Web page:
The scenes/transcripts from court got perhaps a little too long-winded, but for the most part I found it nicely paced and easy to read.

Definitely a fun one.more
Love the writing and the dialogue of the different characters - it brings an era of England to life. the mystery itself is pretty good, too. lots of twists, where you think you're done and have figured it out... but no, you're not quite right.more
Still good fun, although I found the pace and complexity a little much after Whose Body? and the ending not entirely satisfactory - it seemed like it was all red herrings until the clue was produced literally in the nick of time that changed everything. Not bad, but not my favorite so far.more
When Lord Peter Wimsey finds out his brother the Duke has been accused of murder, he hightails it over to try to sort it out. Who really killed his sister's fiance, Denis Cathcart? Lord Peter may find out a few family secrets by the time he's finished detecting...This entertaining second book in the Lord Peter Wimsey series could easily be read as a standalone. Lord Peter reminds me a lot of Bertie Wooster with his prattling and his valet. The twists and turns of the plot kept me guessing until quite close to the end. The adventures of Lord Peter as he gets to the bottom of things generally kept me amused, and sometimes provoked a laugh. I didn't fall head-over-heels in love with it, but I'd be willing to keep reading the series.more
Where I got the book: purchased on Kindle. A re-read. [I find LibraryThing's method of handling editions confusing - I would never buy the CreateSpace version listed here. The Wimsey series just cries out for a really good boxed-set edition, but failing that, the one to collect, if you can, is the Gollancz hardcover.]One thing I always appreciate about the Wimsey stories is that each book has a distinct character. In Clouds of Witness the pace is fast and frenetic, with a wildly confusing murder mystery at the center, and yet Sayers does more to develop her characters here than in some of the other books. The mystery itself almost takes second place to the doings of Wimsey's family, placing Wimsey himself very firmly in a distinct social setting, his home turf where he seems more real than in many of the other books. He doesn't show off nearly as much when he's in the countryside, either; I can't help feeling that, titles aside, this is a depiction of the sort of society Sayers was raised in before she went off to London.I also enjoy the sketch of Wimsey's sister Lady Mary Wimsey, who turns up in later novels but only as a cardboard cutout (his brother Gerald never gets his character developed, which is a great shame). Watching Parker go all chivalrous and defensive of her is always amusing, albeit out of character. Mary is real in this book: later on, the Wimsey family becomes more and more a caricature of a noble English household, and Mary becomes a boring housewife, alas. Plenty happens to Wimsey in this book: he gets chased by dogs, shot, falls into a bog, and flies across the Atlantic (in the 1920s that was a noteworthy adventure). I have never seen a bullet wound heal with such great speed and thoroughness.There is an absolutely priceless little cameo of two writers talking about the trends of the day, something Sayers is able to pick up in the later novels once she writes herself in as Wimsey's love interest when Harriet Vane comes along.I absolutely zipped through this novel (which was supposed to be strictly a post-workout cool down read but ended up as a Main Book) despite having read it several times before. And that really defines the enduring success of the Wimsey novels; they're downright entertaining, and despite (or because of?) being set so firmly in a lost era, never seem to age.more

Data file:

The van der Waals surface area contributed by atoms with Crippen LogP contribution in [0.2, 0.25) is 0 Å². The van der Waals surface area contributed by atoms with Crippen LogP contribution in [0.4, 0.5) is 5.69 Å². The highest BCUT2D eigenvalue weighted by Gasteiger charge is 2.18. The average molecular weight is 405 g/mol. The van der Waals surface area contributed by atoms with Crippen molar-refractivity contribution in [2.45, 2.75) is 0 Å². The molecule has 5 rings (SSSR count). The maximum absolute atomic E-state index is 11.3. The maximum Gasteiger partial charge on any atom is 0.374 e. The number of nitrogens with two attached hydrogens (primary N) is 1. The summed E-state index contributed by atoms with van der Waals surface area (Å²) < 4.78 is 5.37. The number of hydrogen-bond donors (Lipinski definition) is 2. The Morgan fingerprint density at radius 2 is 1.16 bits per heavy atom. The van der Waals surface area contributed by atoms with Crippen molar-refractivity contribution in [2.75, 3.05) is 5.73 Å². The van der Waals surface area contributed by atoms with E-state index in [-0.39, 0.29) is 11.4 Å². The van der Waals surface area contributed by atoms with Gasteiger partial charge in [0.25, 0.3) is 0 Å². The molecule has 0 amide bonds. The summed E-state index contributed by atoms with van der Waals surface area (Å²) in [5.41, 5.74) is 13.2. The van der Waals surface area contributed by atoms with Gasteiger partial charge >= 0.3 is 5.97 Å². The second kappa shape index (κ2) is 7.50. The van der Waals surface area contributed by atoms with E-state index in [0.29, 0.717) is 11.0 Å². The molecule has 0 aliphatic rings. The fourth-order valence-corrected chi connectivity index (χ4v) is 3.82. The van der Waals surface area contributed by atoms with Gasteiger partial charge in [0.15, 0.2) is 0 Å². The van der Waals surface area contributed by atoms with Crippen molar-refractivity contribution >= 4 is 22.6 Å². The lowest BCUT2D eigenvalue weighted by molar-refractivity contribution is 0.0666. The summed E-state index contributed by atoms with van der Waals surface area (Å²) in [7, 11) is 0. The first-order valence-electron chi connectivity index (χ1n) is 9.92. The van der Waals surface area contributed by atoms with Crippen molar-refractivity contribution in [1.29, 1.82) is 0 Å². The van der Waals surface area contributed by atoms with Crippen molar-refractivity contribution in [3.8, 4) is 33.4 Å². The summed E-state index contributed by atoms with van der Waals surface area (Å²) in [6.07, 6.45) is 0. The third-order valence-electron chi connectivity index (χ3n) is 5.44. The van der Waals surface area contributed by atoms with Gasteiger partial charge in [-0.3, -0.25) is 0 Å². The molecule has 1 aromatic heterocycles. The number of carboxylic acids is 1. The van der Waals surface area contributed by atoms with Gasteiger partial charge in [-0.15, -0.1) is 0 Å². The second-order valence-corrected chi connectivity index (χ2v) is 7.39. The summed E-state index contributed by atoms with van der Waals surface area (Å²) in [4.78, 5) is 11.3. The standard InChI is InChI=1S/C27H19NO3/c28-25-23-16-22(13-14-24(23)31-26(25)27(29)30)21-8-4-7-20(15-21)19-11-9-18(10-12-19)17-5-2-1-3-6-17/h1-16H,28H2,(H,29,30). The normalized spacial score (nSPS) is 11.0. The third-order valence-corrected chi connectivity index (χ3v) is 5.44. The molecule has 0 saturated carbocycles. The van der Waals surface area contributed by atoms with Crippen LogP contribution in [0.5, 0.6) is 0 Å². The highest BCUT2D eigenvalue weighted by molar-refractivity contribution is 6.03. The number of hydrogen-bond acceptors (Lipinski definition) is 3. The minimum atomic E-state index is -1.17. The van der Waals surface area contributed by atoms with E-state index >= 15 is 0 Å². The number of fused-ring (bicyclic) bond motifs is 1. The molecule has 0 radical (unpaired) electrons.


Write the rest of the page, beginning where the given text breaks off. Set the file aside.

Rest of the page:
The second book in her Lord Peter Wimsey series, Clouds of Witness has Lord Peter trying to clear his brother of a murder charge. Aided by his faithful valet, Bunter, and his police Chief Inspector friend, Parker, they embark on witness interviewing and clue gathering, knowing full well that Lord Denver is incapable of murder, even though he refuses to alibi himself.With their ingenious detective skills they wade through the evidence, and realize that Lord Denver is not the only one who is not telling the exact truth, Lord Peter’s sister Mary, who was the fiancée of the murder victim, is also bending the facts and evading the truth.With great skill Dorothy L. Sayers weaves a delightful mystery with multiple storylines and a few red herrings to keep the reader on their toes. Lord Peter is a intriguing character, and one that I definitely want to continue to follow. I particularly love the brittle, humorous dialogue that puts an upper crust edge to this story of clearing the family name.more